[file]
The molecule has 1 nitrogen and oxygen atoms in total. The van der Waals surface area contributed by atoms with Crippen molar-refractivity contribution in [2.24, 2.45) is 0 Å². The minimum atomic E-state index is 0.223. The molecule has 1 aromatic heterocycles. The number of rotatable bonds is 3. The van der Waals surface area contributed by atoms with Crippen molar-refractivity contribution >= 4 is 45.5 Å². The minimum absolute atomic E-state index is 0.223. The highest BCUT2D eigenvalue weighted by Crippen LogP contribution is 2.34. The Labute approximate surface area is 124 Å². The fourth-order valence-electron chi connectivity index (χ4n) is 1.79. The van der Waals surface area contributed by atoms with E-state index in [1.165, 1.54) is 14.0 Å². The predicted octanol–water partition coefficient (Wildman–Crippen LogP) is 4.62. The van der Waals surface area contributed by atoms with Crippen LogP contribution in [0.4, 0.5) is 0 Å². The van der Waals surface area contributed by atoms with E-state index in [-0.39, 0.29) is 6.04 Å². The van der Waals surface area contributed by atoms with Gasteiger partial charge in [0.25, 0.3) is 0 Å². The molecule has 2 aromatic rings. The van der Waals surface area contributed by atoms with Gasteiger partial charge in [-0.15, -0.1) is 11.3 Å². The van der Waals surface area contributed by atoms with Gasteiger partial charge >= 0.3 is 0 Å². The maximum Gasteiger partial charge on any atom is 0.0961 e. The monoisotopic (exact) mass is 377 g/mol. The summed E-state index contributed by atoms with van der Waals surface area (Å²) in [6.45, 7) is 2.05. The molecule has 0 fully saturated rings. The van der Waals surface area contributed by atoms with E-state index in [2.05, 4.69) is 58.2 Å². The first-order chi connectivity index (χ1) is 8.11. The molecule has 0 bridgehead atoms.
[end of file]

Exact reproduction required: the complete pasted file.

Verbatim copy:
The molecule has 1 nitrogen and oxygen atoms in total. The van der Waals surface area contributed by atoms with Crippen molar-refractivity contribution in [2.24, 2.45) is 0 Å². The minimum atomic E-state index is 0.223. The molecule has 1 aromatic heterocycles. The number of rotatable bonds is 3. The van der Waals surface area contributed by atoms with Crippen molar-refractivity contribution >= 4 is 45.5 Å². The minimum absolute atomic E-state index is 0.223. The highest BCUT2D eigenvalue weighted by Crippen LogP contribution is 2.34. The Labute approximate surface area is 124 Å². The fourth-order valence-electron chi connectivity index (χ4n) is 1.79. The van der Waals surface area contributed by atoms with E-state index in [1.165, 1.54) is 14.0 Å². The predicted octanol–water partition coefficient (Wildman–Crippen LogP) is 4.62. The van der Waals surface area contributed by atoms with Crippen LogP contribution in [0.4, 0.5) is 0 Å². The van der Waals surface area contributed by atoms with E-state index in [-0.39, 0.29) is 6.04 Å². The van der Waals surface area contributed by atoms with Gasteiger partial charge in [0.25, 0.3) is 0 Å². The molecule has 2 aromatic rings. The van der Waals surface area contributed by atoms with Gasteiger partial charge in [-0.15, -0.1) is 11.3 Å². The van der Waals surface area contributed by atoms with Gasteiger partial charge >= 0.3 is 0 Å². The maximum Gasteiger partial charge on any atom is 0.0961 e. The monoisotopic (exact) mass is 377 g/mol. The summed E-state index contributed by atoms with van der Waals surface area (Å²) in [6.45, 7) is 2.05. The molecule has 0 fully saturated rings. The van der Waals surface area contributed by atoms with E-state index in [2.05, 4.69) is 58.2 Å². The first-order chi connectivity index (χ1) is 8.11. The molecule has 0 bridgehead atoms.